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Conference Report:

  Educause 2001 - an EDU Odyssey

John Lamborn, Systems & Access Services Librarian

 I appreciate the opportunity provided to me by the Library to attend this year's Educause Conference in Indianapolis, Indiana.  Educause is a national association which seeks to "advance higher education by promoting the intelligent use of information technology."  The conference attracted some 6000 attendees from around the world.  Eight concurrent tracks gave focus to information technology issues and innovations relating to libraries, support and training, IT management, teaching and learning, information systems and e-business, emerging technologies, and infrastructure/networking/security. The amount of information was over-whelming.  The speakers were insightful and articulate. The overall experience was exhilarating. Even though the breadth and depth of the challenges addressed was daunting, the reaffirmation that collaboration and consultation are a "best practice" when dealing with such challenges was reassuring.

On Sunday I attended two half-day seminars.  The first was The Digital Library: A Design Process for the Next Decade, for which I served as the "convener" and was rewarded with a free breakfast (not to mention "one on one" time with the speakers). The planning process demonstrated in this session seemed especially applicable to the library/IT environments.  I am anxious to try them out. The afternoon session was Crafting an Electronic Constitution: a Framework for IT Policy Development..  The complexities and challenges of policy development in general were discussed, then the complications of policy application in the IT environment was honestly addressed.  Bottom-line: policy development is hard work, takes a long time, will continually have to be assessed and changed, but it is an essential component of a successful planning process. 

I attended a variety of sessions dealing with portal technologies, image libraries, IT/Library cooperation, and change management.  I also spent several hours during the course of the conference in the exhibit hall.  A few highlights that may be of interest are given below:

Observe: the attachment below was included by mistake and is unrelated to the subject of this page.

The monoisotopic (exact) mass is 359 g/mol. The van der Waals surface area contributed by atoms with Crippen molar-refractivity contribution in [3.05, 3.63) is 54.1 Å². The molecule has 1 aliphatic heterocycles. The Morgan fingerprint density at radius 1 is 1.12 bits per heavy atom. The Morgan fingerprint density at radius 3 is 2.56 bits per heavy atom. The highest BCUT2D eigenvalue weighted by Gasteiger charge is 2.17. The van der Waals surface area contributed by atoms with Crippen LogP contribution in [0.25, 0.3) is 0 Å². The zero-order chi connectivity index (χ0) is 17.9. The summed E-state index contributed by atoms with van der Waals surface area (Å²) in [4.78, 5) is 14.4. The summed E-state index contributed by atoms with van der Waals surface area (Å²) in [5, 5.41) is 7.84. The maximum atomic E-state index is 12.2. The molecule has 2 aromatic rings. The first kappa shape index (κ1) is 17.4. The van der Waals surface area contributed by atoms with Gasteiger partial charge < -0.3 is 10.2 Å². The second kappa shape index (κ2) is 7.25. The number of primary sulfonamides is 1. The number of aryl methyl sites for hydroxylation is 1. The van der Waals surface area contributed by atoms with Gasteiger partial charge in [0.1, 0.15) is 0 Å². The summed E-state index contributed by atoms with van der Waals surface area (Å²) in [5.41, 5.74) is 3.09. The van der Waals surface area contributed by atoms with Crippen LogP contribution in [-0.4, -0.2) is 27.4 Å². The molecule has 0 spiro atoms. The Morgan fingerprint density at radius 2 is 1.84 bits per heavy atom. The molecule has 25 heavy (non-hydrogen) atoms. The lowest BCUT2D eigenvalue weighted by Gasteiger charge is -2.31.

• Howard Strauss, Princeton University, seminar on web portal gave a good overview of definitions, structures, components and principles.

  • A good strategy for dealing with requests to the library for assistance in  providing access to digital/image collections built and maintained by other departments was presented by Caroline Beebe of NCSU.

  • Management of digital library technology applications from a broader perspective was presented by Don Gourley of the Washington Research Library Consortium.

  • Two interesting featured speakers were Neil Gershenfeld, whose "Universities That Think" was quite visionary, and Carl Jacobson who spoke on the myriad roles of the web for higher education and the opportunities that arise from analysis and application of e-business practices.

  • Of course, Sally Ride's photo presentation highlighting her Challenger days were entertaining.  She said it wasn't true that astronauts spend all their time at the shuttle windows taking pictures when crossing earth's day side, then turn their attention to their work when crossing earth's night side; they spend all their time at the windows taking pictures period.

Indianapolis was a pleasant surprise.  It has much in common with Salt Lake City, though it's downtown areaseems more compact has recently been successfully revitalized:  lots of shopping, entertainment and dining choices.  It also has more steak houses in a six block area than I would have thought possible or advisable, but all seem successful!  The Indiana statehouse, the RCA dome (where the Colts play) and Conseco Fieldhouse (where the Pacers play) were all within easy walking distance of my hotel.  The Indiana War Memorial is located just north of downtown district.  The latter encompasses a four block "mall" of parks, museums,  and what can only be described as a shrines to patriotism.  A bit unnerving (I had a bad experience with the American Legion as a youth. . .), but impressive nonetheless. 


  

 


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